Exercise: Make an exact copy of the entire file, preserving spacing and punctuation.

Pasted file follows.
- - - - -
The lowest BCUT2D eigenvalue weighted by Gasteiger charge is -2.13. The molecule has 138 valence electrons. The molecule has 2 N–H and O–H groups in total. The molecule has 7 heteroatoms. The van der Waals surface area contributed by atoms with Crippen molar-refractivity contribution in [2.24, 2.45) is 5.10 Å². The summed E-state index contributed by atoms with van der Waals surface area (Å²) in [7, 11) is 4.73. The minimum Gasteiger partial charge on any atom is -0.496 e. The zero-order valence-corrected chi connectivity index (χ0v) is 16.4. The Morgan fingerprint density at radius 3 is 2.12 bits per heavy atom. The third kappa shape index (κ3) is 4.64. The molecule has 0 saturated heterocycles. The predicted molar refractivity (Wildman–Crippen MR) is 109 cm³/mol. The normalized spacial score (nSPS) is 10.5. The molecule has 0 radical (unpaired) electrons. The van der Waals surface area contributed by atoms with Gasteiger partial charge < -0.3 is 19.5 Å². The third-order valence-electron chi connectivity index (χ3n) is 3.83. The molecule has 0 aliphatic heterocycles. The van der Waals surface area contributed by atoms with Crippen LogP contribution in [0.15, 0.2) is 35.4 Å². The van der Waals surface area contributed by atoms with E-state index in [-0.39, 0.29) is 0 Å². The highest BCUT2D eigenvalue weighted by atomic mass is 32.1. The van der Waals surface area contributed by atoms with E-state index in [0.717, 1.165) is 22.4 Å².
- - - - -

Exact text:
The lowest BCUT2D eigenvalue weighted by Gasteiger charge is -2.13. The molecule has 138 valence electrons. The molecule has 2 N–H and O–H groups in total. The molecule has 7 heteroatoms. The van der Waals surface area contributed by atoms with Crippen molar-refractivity contribution in [2.24, 2.45) is 5.10 Å². The summed E-state index contributed by atoms with van der Waals surface area (Å²) in [7, 11) is 4.73. The minimum Gasteiger partial charge on any atom is -0.496 e. The zero-order valence-corrected chi connectivity index (χ0v) is 16.4. The Morgan fingerprint density at radius 3 is 2.12 bits per heavy atom. The third kappa shape index (κ3) is 4.64. The molecule has 0 saturated heterocycles. The predicted molar refractivity (Wildman–Crippen MR) is 109 cm³/mol. The normalized spacial score (nSPS) is 10.5. The molecule has 0 radical (unpaired) electrons. The van der Waals surface area contributed by atoms with Gasteiger partial charge < -0.3 is 19.5 Å². The third-order valence-electron chi connectivity index (χ3n) is 3.83. The molecule has 0 aliphatic heterocycles. The van der Waals surface area contributed by atoms with Crippen LogP contribution in [0.15, 0.2) is 35.4 Å². The van der Waals surface area contributed by atoms with E-state index in [-0.39, 0.29) is 0 Å². The highest BCUT2D eigenvalue weighted by atomic mass is 32.1. The van der Waals surface area contributed by atoms with E-state index in [0.717, 1.165) is 22.4 Å².